Karyotype Explanation Tool

Understanding your Karyotype test results

Ring chromosomes are typically diagnosed using a testing technique called karyotyping which is used to look at the chromosomes in the cells in your body.
If something unusual is detected in your cells, such as a ring chromosome, your doctor will explain this to you.

Illustration of a Karyotype

We’ve developed a simple tool below to help explain the key information in your Karyotype test results.
This tool is in beta testing so we’d like your feedback as to whether you find this helpful or not. 
Before you try using the tool below, here are some examples of what your karyotype results might look like:

Example of a normal karyotype result

46,XY

When a karyotype is performed, many cells are analysed. In this example, all of the person’s analysed cells had the same karyotype result and showed no abnormalities.

This example tells us that for this person, the cells analysed show:

  • The number of chromosomes in each cell = ‘46‘ (23 pairs)
  • Their sex chromosomes are male = ‘XY

Example of a non-mosaic result

46,XX,r(20)(p13q13.3)

When a karyotype is performed, many cells are analysed. In this example, all of the person’s analysed cells had the same karyotype result. We call this non-mosaic.

This example tells us that for this person, the cells analysed show:

  • The number of chromosomes in each cell = ‘46‘ (23 pairs)
  • Their sex chromosomes are female = ‘XX
  • They have a ring chromosome 20 = ‘r(20)
  • They have some deleted material on the ends of their ring chromosome, both on the short (p) arm and on the (q) long arm = ‘(p13q13.3)

Example of a mosaic result

46,XY,r(20)[11]/46,XY[22]

When a karyotype is performed, many cells are analysed. In this example, this person has 2 cell lines i.e. they have some cells with a ring chromosome and other cells with a pair of normal chromosomes. We can see this by the presence of the ‘/’. We call this mosaicism.

In the 1st cell line the cells analysed show:

  • The number of chromosomes in each cell = ‘46‘ (23 pairs)
  • Their sex chromosomes are male = ‘XY
  • They have a ring chromosome 20 = ‘r(20)‘ with no deleted material
  • The number of cells where the ring chromosome 20 appears = ‘[11]

 

In the 2nd cell line the cells analysed show:

  • The number of chromosomes in each cell = ‘46‘ (23 pairs)
  • Their sex chromosomes are male = ‘XY
  • The number of cells where pairs of normal shaped chromosomes appear = ‘[22]

 

This person had [11] cells + [22] cells analysed = a total of [33] cells.
We can calculate the percentage of mosaicism by dividing the number of cells with the ring chromosome [11] by the total number of cells tested [33].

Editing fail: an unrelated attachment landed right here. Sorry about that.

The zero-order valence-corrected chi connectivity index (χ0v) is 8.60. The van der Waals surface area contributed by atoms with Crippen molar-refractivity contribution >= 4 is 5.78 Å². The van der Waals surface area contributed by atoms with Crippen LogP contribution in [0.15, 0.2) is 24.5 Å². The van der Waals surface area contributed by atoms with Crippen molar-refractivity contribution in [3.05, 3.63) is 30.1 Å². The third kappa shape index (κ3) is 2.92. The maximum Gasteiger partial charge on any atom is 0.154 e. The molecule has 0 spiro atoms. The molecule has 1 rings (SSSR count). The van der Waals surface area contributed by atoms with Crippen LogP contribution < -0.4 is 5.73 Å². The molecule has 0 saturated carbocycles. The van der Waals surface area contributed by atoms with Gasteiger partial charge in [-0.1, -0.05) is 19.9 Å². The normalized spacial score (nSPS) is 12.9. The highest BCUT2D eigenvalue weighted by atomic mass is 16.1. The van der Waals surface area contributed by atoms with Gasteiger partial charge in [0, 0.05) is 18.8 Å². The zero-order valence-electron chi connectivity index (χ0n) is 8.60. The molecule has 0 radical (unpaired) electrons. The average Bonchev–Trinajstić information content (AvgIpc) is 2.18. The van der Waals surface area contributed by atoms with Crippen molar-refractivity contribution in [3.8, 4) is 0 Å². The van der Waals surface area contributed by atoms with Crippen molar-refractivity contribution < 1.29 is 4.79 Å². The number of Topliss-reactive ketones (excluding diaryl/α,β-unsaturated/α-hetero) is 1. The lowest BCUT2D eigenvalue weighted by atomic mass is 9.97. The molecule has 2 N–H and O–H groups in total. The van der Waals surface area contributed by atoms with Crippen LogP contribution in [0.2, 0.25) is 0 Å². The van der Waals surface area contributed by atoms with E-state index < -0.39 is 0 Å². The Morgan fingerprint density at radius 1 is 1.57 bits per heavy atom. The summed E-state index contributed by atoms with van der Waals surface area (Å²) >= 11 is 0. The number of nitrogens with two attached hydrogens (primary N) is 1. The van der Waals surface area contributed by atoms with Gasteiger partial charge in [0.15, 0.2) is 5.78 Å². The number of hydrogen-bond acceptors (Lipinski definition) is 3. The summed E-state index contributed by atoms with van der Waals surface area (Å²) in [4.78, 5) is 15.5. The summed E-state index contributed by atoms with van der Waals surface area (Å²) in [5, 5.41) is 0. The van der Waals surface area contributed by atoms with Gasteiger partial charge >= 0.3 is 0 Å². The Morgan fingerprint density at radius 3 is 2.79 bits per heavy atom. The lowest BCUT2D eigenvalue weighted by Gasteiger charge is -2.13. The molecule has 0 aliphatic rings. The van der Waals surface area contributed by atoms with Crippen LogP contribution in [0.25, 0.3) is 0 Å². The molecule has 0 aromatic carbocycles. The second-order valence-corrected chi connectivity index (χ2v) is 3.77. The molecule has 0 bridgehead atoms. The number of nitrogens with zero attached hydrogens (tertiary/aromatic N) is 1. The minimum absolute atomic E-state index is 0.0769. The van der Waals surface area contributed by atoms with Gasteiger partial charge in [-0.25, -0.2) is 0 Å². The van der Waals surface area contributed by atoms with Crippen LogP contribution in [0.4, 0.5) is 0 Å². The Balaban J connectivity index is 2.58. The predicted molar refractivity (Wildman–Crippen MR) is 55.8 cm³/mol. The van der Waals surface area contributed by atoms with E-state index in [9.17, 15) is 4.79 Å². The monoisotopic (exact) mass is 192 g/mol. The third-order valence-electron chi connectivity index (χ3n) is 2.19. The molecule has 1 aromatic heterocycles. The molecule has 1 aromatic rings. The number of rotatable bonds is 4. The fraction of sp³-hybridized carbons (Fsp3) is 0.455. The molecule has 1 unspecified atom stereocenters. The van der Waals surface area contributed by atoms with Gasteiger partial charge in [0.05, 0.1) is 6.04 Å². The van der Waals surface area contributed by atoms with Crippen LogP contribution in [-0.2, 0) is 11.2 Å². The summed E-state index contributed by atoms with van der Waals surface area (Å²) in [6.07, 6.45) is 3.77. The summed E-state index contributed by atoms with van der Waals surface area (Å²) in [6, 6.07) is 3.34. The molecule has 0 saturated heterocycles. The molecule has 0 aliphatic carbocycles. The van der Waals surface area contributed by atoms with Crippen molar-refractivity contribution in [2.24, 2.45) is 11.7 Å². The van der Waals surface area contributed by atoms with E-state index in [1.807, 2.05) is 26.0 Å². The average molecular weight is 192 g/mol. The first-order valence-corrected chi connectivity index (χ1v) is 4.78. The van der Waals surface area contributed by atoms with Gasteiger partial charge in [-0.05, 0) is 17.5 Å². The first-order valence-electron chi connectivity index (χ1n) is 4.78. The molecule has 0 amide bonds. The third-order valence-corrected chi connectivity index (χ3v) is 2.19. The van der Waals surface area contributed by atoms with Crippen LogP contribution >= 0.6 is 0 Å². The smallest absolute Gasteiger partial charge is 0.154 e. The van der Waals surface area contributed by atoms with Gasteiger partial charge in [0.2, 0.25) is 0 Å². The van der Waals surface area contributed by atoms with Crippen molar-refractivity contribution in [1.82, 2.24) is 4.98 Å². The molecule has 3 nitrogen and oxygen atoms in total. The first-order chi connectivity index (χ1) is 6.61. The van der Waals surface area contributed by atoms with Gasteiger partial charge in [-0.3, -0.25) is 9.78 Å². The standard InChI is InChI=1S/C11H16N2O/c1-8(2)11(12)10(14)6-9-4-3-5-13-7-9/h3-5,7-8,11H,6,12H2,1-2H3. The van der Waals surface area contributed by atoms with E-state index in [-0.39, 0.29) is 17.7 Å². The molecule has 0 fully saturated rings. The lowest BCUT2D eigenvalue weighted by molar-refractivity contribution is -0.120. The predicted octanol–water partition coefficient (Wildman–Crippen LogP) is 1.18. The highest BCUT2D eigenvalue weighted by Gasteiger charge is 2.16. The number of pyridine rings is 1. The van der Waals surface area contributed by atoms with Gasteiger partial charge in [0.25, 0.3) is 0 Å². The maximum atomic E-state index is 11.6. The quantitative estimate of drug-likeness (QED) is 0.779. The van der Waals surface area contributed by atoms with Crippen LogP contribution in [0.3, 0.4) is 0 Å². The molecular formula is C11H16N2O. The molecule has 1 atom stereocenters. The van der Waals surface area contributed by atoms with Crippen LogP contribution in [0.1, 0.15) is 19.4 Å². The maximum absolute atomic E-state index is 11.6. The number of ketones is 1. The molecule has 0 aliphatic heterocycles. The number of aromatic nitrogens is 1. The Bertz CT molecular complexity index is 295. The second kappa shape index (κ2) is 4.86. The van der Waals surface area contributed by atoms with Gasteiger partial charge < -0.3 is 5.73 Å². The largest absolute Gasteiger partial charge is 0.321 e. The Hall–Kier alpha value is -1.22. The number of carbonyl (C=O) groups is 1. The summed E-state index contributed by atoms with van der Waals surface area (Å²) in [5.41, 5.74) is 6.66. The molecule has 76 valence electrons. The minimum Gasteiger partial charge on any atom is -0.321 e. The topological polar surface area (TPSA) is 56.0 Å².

So this person is [11]/[33] = 33% mosaicism for r(20) syndrome.

Example of Mosaicism and Monosomy

45,XX,-20[3]/46,XX,r(20)(p13q13.3)[14]/46,XX[13]

This person has 3 cell lines i.e. they have some cells with a chromosome missing, some cells with a ring chromosome and other cells with a pair of normal chromosomes. We can see this by the presence of the 2 ‘/’s. This is a different example of mosaicism.

In the 1st cell line the cells analysed show:

  • The number of chromosomes in each cell = ‘45‘ (one missing)
  • Their sex chromosomes are female = ‘XX
  • The missing  chromosome is a chromosome 20 = ‘-20
  • The number of cells where the chromosome 20 is missing = ‘[3]

In the 2nd cell line the cells analysed show:

  • The number of chromosomes in each cell = ‘46‘ (23 pairs)
  • Their sex chromosomes are female = ‘XX
  • They have a ring chromosome 20 = ‘r(20)
  • They have deleted material on the ends of the ring chromosome – this indicates the position of the deletion =  (p13q13.3)
  • The number of cells where the ring chromosome 20 appears = ‘[14]

In the 3rd cell line the cells analysed show:

  • The number of chromosomes in each cell = ‘46‘ (23 pairs)
  • Their sex chromosomes are female = ‘XX
  • The number of cells where pairs of normal shaped chromosomes appear = ‘[13]

 

This person had [3] cells + [14] cells + [13] cells analysed = a total of [30] cells.
We can calculate the percentage of mosaicism by dividing the number of cells with the ring chromosome [14] by the total number of cells tested [30].
So this person is [14]/[30] = 47% mosaicism for r(20) syndrome.

Example of Supernumerary r(20)

47,XY,+r(20)(p13q13.3)

This person’s cells are all the same. This is a different example of a non-mosaic.

This example tells us that for this person, the cells analysed show:

  • The number of chromosomes in each cell = ‘47‘ (one extra)
  • Their sex chromosomes are male = ‘XY
  • The extra chromosome is a ring chromosome 20 = ‘+r(20)
  • They have some deleted material on the ends of their ring chromosome, both on the short (p) arm and on the long (q) arm = ‘(p13q13.3)

It is important to note that a person with supernumerary or trisomy ring chromosome 20 will have a very different set of symptoms to someone who has r(20) syndrome. For example they typically don’t experience seizures.

There is very limited information available on supernumerary r(20). 
You can find more information here.

Example of Supernumerary r(20)

Now you can give our tool a try with your own karyotype result.

Karyotype explanation tool

DISCLAIMER This tool has been designed to aid understanding of your test results but is not intended to replace information provided by your medical team. If there is anything you do not understand, please discuss this with your doctor.

Enter your Karyotype result